Storytelling also helps you gain legitimacy and support from community leaders who can, in turn, speak persuasively on your behalf. When you create compelling stories about your agency’s efforts, others are more likely to repeat those narratives to wider audiences.

Reporters are drawn to good stories too, so this strategy for spreading your message further also helps you garner more press coverage in an era when newspaper space and TV-news time have become limited. Offer local journalists the opportunity to tell your stories from your perspective and inspire the people you serve.

Use all storytelling vehicles.

In today’s digital world, a vast number of vehicles are available for telling your stories. For example, two-thirds of U.S. adults now get news and information from social media, according to the Pew Research Center.

People turn to platforms such as Facebook and Instagram to find news about their communities and the world. Information on these social media networks is often packaged with images and short videos, allowing you to build your narrative and communicate your message more effectively than you could with a press release or media advisory alone.

If your PR efforts include social media, use these vehicles to tell your agency’s story and take advantage of all the ways you can build content around your message. Good content tells a story and draws people in, expanding their knowledge about the work your agency does and how it adds value to their lives.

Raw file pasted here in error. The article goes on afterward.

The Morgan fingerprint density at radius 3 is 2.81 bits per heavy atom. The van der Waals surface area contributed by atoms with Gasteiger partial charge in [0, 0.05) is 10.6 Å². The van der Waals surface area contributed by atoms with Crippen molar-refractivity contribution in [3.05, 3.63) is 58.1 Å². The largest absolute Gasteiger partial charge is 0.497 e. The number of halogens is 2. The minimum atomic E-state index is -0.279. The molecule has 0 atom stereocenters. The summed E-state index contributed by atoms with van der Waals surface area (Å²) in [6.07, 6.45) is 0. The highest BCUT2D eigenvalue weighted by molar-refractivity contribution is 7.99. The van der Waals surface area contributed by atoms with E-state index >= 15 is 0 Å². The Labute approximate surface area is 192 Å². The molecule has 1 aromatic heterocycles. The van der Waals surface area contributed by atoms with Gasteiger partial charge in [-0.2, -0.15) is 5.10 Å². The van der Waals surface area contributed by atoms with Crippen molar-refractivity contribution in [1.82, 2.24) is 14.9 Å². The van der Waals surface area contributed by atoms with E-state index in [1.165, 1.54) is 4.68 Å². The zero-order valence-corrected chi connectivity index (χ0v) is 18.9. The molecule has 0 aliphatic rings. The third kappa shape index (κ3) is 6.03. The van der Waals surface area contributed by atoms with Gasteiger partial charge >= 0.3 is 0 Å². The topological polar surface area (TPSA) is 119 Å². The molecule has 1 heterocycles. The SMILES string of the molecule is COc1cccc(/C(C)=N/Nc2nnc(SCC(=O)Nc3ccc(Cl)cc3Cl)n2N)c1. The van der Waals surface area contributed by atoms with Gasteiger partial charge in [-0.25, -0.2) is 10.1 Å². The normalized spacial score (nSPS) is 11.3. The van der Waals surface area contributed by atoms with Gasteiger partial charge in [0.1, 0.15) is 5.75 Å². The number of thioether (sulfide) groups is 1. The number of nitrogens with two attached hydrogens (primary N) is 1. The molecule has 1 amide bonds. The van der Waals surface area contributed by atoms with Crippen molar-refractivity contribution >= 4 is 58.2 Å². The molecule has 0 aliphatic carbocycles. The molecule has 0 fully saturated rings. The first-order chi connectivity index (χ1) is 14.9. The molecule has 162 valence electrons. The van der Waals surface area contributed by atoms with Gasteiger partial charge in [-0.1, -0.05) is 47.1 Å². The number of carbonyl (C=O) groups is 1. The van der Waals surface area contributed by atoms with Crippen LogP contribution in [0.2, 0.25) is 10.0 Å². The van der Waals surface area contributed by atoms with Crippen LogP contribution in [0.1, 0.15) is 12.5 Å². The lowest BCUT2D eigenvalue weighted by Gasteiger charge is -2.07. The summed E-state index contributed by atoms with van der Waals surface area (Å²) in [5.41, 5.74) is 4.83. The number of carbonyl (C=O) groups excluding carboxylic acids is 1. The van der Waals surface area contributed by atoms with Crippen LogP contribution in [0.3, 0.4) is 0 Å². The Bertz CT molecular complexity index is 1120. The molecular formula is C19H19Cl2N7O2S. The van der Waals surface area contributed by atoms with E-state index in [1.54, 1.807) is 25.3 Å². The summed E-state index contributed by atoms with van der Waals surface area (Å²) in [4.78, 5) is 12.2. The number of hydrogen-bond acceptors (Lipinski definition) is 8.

Social media can also move people to take action. Looking to drive traffic to your website? Offer the link. Want to keep the public abreast on the latest wildfire-relief efforts? Post a short video with updates.

Social media is also a great way to inform people about your public-sector agency’s services and employees. It’s not every day that the public gets a behind-the-scenes look at how government really works.

Stories about the history of your agency or department showcase its role in the community over the years. Telling stories about your agency’s past can get more people interested in its efforts for the future.

The public sector is unique in that we are not selling products for profit, but rather working on initiatives and services that will improve the lives of millions. With new media allowing us to reach more people than ever before, there’s no better way to communicate than through the power of storytelling. Always keep it in your toolbox as a public-sector communicator.

Throughout history, storytelling has shaped who we are as a society and as individuals. Communicate your most important messages by telling stories that matter.

Brenda Duran

Brenda Duran is communications director for the LA County Registrar-Recorder County Clerk, in Los Angeles. Contact her at